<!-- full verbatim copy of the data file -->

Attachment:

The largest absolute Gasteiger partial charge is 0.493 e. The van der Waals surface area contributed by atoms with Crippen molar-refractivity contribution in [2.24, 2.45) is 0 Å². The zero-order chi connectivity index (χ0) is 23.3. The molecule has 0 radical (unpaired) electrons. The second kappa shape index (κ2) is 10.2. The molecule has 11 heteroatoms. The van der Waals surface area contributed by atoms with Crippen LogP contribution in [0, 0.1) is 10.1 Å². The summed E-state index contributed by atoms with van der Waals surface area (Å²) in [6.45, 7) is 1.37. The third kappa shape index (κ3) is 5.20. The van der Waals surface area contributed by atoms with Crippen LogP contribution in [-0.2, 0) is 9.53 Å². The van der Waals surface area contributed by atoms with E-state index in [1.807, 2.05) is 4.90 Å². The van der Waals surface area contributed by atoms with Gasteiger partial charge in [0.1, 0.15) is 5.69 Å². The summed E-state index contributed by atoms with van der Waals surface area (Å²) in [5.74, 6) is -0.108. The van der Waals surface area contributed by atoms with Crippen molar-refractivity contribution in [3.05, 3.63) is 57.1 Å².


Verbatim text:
The largest absolute Gasteiger partial charge is 0.493 e. The van der Waals surface area contributed by atoms with Crippen molar-refractivity contribution in [2.24, 2.45) is 0 Å². The zero-order chi connectivity index (χ0) is 23.3. The molecule has 0 radical (unpaired) electrons. The second kappa shape index (κ2) is 10.2. The molecule has 11 heteroatoms. The van der Waals surface area contributed by atoms with Crippen LogP contribution in [0, 0.1) is 10.1 Å². The summed E-state index contributed by atoms with van der Waals surface area (Å²) in [6.45, 7) is 1.37. The third kappa shape index (κ3) is 5.20. The van der Waals surface area contributed by atoms with Crippen LogP contribution in [-0.2, 0) is 9.53 Å². The van der Waals surface area contributed by atoms with E-state index in [1.807, 2.05) is 4.90 Å². The van der Waals surface area contributed by atoms with Gasteiger partial charge in [0.1, 0.15) is 5.69 Å². The summed E-state index contributed by atoms with van der Waals surface area (Å²) in [5.74, 6) is -0.108. The van der Waals surface area contributed by atoms with Crippen molar-refractivity contribution in [3.05, 3.63) is 57.1 Å².